Got Placed On A Waitlist For Medical School? What to Do Next

July 9, 2024
5 min read


Reviewed by:

Jonathan Preminger

Former Admissions Committee Member, Hofstra-Northwell School of Medicine

Reviewed: 4/30/24

Being waitlisted can feel like a crushing blow, but it's not the end of the road. In fact, it means you're a competitive applicant and still have a real shot at getting into medical school.

Imagine pouring your heart and soul into your lifelong dream, only to be told, "You're good, but not quite good enough." That's the gut-wrenching reality for thousands of medical school applicants each year who find themselves on the waitlist.

You've spent countless hours studying, volunteering, and gaining clinical experience. You've poured your passion into your personal statement and left it all on the table during interviews. But instead of the exhilaration of an acceptance letter, you're left in limbo, wondering if your dream of becoming a doctor will ever come true.

If you're unsure what a medical school waitlist really means or how to navigate this nerve-wracking process, you're in the right place. This comprehensive guide will demystify the waitlist experience and help you learn powerful strategies to go from waitlisted to accepted.

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How Does Medical School Waitlist Work?

Medical schools will put students on a waitlist if they are being considered for acceptance. If another student denies acceptance or withdraws from the waitlist, that could be your ticket into medical school.

When a medical school places an applicant on their waitlist, it means that the candidate is qualified for admission but cannot be offered a spot in the incoming class due to space limitations. However, being on a waitlist is not a rejection; it indicates that the school may offer you a place if a spot becomes available.

After being waitlisted, here are the next steps you should consider:

  1. Confirm your interest: Contact the medical school to confirm your continued interest in attending if a spot opens up. Demonstrate your enthusiasm and commitment to the program.
  2. Provide updates: If you have any new accomplishments, experiences, or grades that could strengthen your application, inform the medical school. Send them an update letter highlighting these new developments.
  3. Stay patient: The waitlist process can extend into the summer. Medical schools typically start offering spots to waitlisted applicants after the regular decision deadline, usually around late April or early May.
  4. Have a backup plan: While waiting, consider alternative options such as accepting an offer from another medical school or planning for a gap year to strengthen your application for the next cycle.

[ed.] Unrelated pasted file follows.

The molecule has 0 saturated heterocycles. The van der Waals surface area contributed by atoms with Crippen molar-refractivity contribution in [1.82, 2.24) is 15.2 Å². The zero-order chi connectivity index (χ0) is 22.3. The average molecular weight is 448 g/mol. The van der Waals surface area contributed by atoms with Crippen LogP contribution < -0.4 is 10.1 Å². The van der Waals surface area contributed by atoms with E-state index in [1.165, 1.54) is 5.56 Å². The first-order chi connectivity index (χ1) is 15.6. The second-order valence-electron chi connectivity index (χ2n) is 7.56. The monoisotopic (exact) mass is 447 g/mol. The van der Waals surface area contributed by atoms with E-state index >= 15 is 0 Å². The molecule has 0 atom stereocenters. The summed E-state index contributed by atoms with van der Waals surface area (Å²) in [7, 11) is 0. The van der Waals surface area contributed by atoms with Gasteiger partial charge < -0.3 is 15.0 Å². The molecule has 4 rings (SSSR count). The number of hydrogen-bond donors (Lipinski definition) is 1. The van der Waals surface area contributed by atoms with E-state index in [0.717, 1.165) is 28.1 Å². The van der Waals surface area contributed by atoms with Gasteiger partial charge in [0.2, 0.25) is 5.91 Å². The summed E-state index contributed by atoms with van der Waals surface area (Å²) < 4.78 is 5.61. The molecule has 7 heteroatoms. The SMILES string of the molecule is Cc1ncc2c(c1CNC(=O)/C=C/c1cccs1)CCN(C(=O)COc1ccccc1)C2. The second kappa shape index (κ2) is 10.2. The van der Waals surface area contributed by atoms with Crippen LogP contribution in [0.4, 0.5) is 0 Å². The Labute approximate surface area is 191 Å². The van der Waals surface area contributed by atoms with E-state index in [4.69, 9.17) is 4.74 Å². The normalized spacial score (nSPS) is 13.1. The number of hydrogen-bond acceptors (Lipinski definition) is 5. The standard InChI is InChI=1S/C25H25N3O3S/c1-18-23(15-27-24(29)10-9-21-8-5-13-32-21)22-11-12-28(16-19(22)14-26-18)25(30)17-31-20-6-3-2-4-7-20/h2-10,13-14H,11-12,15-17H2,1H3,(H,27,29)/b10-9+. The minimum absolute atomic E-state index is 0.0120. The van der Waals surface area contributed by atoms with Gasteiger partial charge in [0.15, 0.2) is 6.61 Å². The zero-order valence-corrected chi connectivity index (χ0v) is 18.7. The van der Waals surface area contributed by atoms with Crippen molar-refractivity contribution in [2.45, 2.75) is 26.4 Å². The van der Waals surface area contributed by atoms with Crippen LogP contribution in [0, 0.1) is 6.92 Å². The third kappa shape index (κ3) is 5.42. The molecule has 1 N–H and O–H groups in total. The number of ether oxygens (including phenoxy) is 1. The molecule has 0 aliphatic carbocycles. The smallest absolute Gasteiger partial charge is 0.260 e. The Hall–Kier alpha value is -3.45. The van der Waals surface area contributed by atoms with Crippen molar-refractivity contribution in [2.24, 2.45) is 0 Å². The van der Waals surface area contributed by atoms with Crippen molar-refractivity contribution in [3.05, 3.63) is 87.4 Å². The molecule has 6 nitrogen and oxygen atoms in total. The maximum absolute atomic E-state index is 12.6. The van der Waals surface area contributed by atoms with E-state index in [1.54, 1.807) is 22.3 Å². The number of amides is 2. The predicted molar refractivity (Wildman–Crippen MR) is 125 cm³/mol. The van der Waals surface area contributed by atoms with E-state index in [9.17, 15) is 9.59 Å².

5. Prepare for a quick response: If you receive an offer from the waitlist, be prepared to make a decision quickly. Medical schools often give a short window, sometimes just a few days, to accept the offer.

It's important to note that the waitlist process varies among medical schools. Some schools rank their waitlist, while others do not. The number of students accepted from the waitlist also differs each year based on the number of available spots.

If a spot does not open up, consider it an opportunity to reflect on your application and identify areas for improvement. You can always reapply in the next cycle with a stronger application.

A majority of medical schools only interview 10-15% of all students who apply. So if you passed the interview stage, you’re already ahead of most applicants. Don’t get discouraged; instead, you should put all your efforts into getting off of the waitlist.

Around mid-October, medical schools start sending out acceptance letters. Many schools send out more acceptance letters than available seats in the entering class. They do this because they know that some students will not accept their offer. Since schools cannot know how many students will accept or decline their offer, they create a waitlist. This waitlist helps to fill any voids in the class. The list gives the next most qualified student a chance to join the med school class. Once students start declining offers, students on the waitlist begin taking their place. 

There are two types of medical school waitlists: the pre-interview waitlist and the post-interview waitlist. As the name suggests, the first one is the waitlist before you reach the interview stage, and the second one is after you complete your interview.

How To Get Off A Waitlist for Medical School

If you find yourself on a medical school waitlist, it's normal to feel discouraged. But don't forget that being waitlisted is still an accomplishment and you have a real chance of getting accepted. While the final decision rests with the admissions committee, there are proactive steps you can take to improve your odds of being admitted off the waitlist.